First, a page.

He moves well without the ball, and the Bucks run a lot of sets that try to pop him open off screens, and he's an adept cutter when teams overplay. He's also 6-foot-7 with a 6-10 wingspan and a quick release that helps him get off more shots than a shooting specialist, yet his accuracy has become consistent. Finally, Middleton has developed solid moves in the mid-post, and Milwaukee goes to him there if he's being checked by a smaller defender.

Middleton's complete arsenal has been on particularly brilliant display since the All-Star break. Over his last 12 games, Middleton has averaged 18.9 points, 5.2 rebounds and three assists while knocking down half of his four three-point attempts per night.

This uptick may be more than a mere anomaly, too. With Knight in Phoenix, Middleton has seen his role expand within head coach Jason Kidd's offense, and he has risen to the occasion accordingly.

Milwaukee's opponents have noticed, to say the least; they've started sending extra defenders his way, and Middleton has handled them with aplomb.

"One of the nice things I saw tonight was he was getting double-teamed coming off screens, when he didn't even have the ball," Kidd told ESPN after a recent win over the Orlando Magic. "You cause a problem when you have two guys on one. The numbers are in your favor."

That ability to command added defensive attention makes Middleton immensely valuable to any offense, especially one as limited as Milwaukee's. So, too, does his fearlessness in taking shots with the game on the line:

The growth of a player's game isn't always linear in the NBA, but the base from which Middleton is building his repertoire and the age at which he's doing it (23) both point to him being no worse than an effective offensive cog with solid upside wherever he winds up.

And that's to say nothing of Middleton's defensive prowess. His length, athleticism and on-court intelligence have helped him to become a menace within the Bucks' aggressive defensive scheme. He racks up as many steals per game (1.55) as does LeBron James, and ranks in the 80th percentile or better in defending some of the league's most potent perimeter play types:

Khris Middleton's Perimeter Defense, by Play Type
PNR Ball-Handler1250.6239.287.8

Middleton doesn't suppress his opponents' shooting percentages to quite the extent that Green does, but he does reduce their effectiveness from every spot nonetheless, per NBA.com.

And, like Green in Golden State, Middleton has become much more vocal in Milwaukee. "His communication is something that never shows up [in the box score]," Kidd added. "That's something the stats or analytics haven't figured out yet."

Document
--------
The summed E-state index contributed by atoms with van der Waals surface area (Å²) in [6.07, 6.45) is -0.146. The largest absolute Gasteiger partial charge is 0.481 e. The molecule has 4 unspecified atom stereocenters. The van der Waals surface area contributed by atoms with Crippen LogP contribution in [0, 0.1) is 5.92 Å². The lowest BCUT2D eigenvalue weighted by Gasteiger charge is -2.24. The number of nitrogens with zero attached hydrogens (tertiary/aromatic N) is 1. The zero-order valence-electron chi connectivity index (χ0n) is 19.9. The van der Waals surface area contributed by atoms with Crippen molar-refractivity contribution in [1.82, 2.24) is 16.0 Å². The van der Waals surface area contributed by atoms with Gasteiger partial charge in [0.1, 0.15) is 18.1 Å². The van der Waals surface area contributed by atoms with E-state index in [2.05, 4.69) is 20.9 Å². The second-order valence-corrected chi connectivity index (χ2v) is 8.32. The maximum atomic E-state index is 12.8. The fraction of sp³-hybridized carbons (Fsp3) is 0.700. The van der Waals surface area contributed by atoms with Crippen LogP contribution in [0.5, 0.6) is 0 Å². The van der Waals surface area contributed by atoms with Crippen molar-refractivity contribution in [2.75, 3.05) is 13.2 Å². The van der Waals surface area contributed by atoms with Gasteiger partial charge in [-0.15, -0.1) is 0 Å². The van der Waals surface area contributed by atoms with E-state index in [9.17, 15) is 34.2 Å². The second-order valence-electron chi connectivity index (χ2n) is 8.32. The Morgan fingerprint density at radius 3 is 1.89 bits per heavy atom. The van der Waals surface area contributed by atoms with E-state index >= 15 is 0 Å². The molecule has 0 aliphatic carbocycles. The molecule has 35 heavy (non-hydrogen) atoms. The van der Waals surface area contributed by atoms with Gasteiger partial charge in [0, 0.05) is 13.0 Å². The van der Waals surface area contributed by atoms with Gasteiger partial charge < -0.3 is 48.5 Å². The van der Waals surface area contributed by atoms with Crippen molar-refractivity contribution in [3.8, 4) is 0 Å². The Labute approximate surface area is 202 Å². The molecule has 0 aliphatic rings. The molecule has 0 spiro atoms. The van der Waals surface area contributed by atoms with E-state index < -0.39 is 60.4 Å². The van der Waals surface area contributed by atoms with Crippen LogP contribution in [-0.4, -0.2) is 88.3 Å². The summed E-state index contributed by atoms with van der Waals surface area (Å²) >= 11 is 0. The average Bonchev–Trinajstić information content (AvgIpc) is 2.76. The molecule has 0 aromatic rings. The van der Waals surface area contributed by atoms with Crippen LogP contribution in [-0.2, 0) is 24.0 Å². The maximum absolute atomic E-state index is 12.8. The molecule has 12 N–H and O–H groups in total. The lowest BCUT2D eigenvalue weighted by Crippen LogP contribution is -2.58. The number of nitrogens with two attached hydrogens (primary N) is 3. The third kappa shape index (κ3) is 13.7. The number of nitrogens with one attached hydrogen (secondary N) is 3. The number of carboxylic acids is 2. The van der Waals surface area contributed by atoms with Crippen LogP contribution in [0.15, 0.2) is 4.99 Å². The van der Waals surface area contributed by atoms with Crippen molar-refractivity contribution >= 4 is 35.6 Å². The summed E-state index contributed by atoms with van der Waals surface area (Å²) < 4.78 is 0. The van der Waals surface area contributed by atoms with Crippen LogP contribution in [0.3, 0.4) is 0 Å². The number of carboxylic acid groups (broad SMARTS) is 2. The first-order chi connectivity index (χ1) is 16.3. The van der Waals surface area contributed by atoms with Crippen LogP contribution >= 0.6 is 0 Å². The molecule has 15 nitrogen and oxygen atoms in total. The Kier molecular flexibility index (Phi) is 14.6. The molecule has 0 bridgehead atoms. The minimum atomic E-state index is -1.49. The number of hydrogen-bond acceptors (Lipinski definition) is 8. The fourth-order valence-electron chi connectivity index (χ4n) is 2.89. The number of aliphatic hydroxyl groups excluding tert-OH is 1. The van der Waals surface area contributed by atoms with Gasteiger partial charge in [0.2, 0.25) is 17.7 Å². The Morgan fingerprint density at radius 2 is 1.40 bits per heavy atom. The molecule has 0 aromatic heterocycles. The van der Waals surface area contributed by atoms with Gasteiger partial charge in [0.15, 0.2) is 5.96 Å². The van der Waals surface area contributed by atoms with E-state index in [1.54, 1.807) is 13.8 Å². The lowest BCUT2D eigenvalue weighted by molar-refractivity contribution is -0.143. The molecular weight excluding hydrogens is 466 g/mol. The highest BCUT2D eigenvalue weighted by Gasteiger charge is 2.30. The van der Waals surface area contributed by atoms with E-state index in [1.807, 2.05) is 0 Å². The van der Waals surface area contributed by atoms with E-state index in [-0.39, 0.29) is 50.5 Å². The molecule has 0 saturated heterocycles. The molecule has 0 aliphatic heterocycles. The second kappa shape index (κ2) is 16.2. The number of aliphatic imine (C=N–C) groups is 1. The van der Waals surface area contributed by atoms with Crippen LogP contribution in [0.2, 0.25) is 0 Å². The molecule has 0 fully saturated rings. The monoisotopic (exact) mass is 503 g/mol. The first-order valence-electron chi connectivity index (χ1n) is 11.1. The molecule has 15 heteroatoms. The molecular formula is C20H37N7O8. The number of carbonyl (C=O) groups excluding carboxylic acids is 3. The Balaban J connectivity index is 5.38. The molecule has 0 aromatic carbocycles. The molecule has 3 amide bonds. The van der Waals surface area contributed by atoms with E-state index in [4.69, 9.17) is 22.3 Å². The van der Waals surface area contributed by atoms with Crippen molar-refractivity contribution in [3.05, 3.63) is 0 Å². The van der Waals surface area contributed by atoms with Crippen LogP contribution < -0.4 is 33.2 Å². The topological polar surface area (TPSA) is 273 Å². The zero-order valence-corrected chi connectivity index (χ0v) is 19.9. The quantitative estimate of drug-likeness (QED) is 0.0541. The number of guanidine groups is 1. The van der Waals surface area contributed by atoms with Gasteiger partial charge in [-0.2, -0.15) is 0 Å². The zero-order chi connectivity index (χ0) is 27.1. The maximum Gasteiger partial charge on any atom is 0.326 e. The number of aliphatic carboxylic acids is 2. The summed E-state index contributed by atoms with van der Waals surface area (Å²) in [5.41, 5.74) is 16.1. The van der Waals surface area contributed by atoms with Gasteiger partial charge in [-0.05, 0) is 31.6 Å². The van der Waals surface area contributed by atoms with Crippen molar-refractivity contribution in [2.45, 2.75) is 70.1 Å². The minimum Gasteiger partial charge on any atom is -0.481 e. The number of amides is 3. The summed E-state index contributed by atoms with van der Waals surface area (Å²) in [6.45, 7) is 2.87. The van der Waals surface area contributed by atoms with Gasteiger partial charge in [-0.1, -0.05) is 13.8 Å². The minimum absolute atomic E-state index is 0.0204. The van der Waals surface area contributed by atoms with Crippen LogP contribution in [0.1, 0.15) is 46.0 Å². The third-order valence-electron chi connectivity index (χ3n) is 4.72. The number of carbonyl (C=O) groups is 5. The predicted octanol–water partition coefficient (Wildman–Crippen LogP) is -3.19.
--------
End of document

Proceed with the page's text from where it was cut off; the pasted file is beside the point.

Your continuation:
What they have figured out, though, is that Middleton will be worthy of a substantial investment when he hits the market in July.

The Verdict

Aaron Gash/Associated Press

Which brings us back to our original question: If you could only sign Green or Middleton, who should you choose?

A scout's assessment of Green's game (via Bleacher Report's Howard Beck) offers an important clue:

He's one of those guys who's a product of the system. I'd be very uncomfortable paying him zillions of dollars. He is situationally [valuable]. He's got two great point guards, he gets a lot of surplus stuff from them. He's a good rebounder. He's a complementary guy. But he's going to get paid like a second or third option, probably. I would be cautious, if I'm any team other than Golden State.

Indeed, Green is a quality contributor to nearly every aspect of the game, but in a vacuum, he grades out more like a jack-of-all-trades and a master of none.

This isn't a bad thing; on the contrary, Green's chameleonic toolkit should allow him to carve out a niche for himself wherever he winds up.

Still, as important as context is to evaluating the success or failure of any individual in the NBA, it's vitally so for Green. His skills fit so well into what Golden State does and needs from him, but what happens if/when he's asked to do more?

That makes signing him more of a crapshoot, which is problematic when he could be drawing more than $15 million on a yearly basis.

Middleton, meanwhile, represents a more predictable commodity: a long, athletic wing who can shoot and defend. If your team needs one of those guys, you probably wouldn't think twice about sending an offer sheet Middleton's way.

And if he can be pried away from Milwaukee for $10 million per year or less, even better.

Josh Martin covers the NBA for Bleacher Report. Follow him on Twitter.